The Commerce Department reported today that the seasonally adjusted real value of the nation’s production of goods and services grew at a 3.5% annual rate during the third quarter, a little better than the 3.2% average seen since 1947.
Consumption spending is the biggest component of GDP and the main contributor to third quarter growth, accounting by itself for 2.4 percentage points out of the 3.5% total, and with consumer purchases of motor vehicles and parts alone 3/5 of the contribution of consumption. Next in importance was inventory rebuilding, which added 0.9 percentage points to the total and could make a significant further contribution in the quarters ahead. Housing is finally making a positive rather than a negative contribution, and nonresidential fixed investment was a smaller drag than I had been expecting. Imports grew faster than exports, though I’m relieved that trade overall is coming back. The government sector made a smaller contribution than one might have thought given the fiscal stimulus, in part because lower state and local spending offset some of the increased federal spending. For a healthier long-run growth path I’d prefer to see business fixed investment and net exports adding rather than subtracting. But, compared with what we’ve been seeing recently, this overall is a quite welcome report.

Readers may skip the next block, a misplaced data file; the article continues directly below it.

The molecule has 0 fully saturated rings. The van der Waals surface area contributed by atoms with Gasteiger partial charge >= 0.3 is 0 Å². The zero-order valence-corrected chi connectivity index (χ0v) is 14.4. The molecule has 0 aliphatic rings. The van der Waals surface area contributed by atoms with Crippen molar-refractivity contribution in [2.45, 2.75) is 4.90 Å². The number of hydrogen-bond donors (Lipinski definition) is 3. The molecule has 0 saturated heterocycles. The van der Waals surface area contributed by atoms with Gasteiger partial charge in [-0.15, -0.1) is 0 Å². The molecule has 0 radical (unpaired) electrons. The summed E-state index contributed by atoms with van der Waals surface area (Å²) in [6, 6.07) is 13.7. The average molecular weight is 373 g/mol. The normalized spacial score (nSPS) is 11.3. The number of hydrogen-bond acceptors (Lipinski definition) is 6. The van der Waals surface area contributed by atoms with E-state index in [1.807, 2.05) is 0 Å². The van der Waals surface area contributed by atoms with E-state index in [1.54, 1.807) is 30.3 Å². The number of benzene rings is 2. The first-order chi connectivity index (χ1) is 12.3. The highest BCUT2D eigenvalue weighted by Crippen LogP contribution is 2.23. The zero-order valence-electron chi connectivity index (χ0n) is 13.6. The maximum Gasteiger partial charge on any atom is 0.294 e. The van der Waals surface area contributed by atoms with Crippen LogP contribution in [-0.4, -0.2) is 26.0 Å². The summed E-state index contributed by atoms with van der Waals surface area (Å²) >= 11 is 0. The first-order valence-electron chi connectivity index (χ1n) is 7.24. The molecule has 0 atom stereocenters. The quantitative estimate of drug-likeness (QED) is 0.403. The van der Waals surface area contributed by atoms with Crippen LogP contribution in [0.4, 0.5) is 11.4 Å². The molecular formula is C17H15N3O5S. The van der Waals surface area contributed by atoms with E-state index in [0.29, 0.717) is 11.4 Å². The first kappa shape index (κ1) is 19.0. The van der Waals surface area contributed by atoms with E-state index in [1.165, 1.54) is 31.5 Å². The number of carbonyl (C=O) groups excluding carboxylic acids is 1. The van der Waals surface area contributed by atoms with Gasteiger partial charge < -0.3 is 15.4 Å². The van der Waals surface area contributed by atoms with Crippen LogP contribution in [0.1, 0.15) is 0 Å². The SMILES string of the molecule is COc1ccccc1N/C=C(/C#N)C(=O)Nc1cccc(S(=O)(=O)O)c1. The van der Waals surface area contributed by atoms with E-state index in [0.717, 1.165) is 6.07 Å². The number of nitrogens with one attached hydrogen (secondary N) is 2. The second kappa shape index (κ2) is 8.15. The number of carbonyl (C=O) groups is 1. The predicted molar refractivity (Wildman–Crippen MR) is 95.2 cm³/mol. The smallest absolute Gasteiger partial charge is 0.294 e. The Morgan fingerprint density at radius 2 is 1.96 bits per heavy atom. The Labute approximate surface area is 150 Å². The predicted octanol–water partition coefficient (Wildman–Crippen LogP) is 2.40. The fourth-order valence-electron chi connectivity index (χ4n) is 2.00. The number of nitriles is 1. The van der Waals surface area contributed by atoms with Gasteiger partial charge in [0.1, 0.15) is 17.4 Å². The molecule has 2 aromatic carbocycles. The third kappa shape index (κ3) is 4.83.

With the new third quarter numbers, we are ready to calculate our Econbrowser Recession Indicator Index for the preceding quarter (2009:Q2). This is a pattern recognition algorithm for identifying recessions that waits one quarter for data revisions and clear trend identification before making an assessment. Based on the 2009:Q3 GDP numbers just released, the value that the algorithm assigns to the second quarter of 2009 is 84.6– based on currently available data, it looks like the economy was still in recession as of the second quarter of this year. We’ll declare the recession to be over when the index falls below 33. At that time, we’ll use the full set of revised data available as of that date to assign a most probable date for the end of the recession.
Other takes on today’s numbers were provided by
WSJ Real Time,
and Justin Fox,
whose general theme seems to be concerns about whether this growth will be sustained into 2010.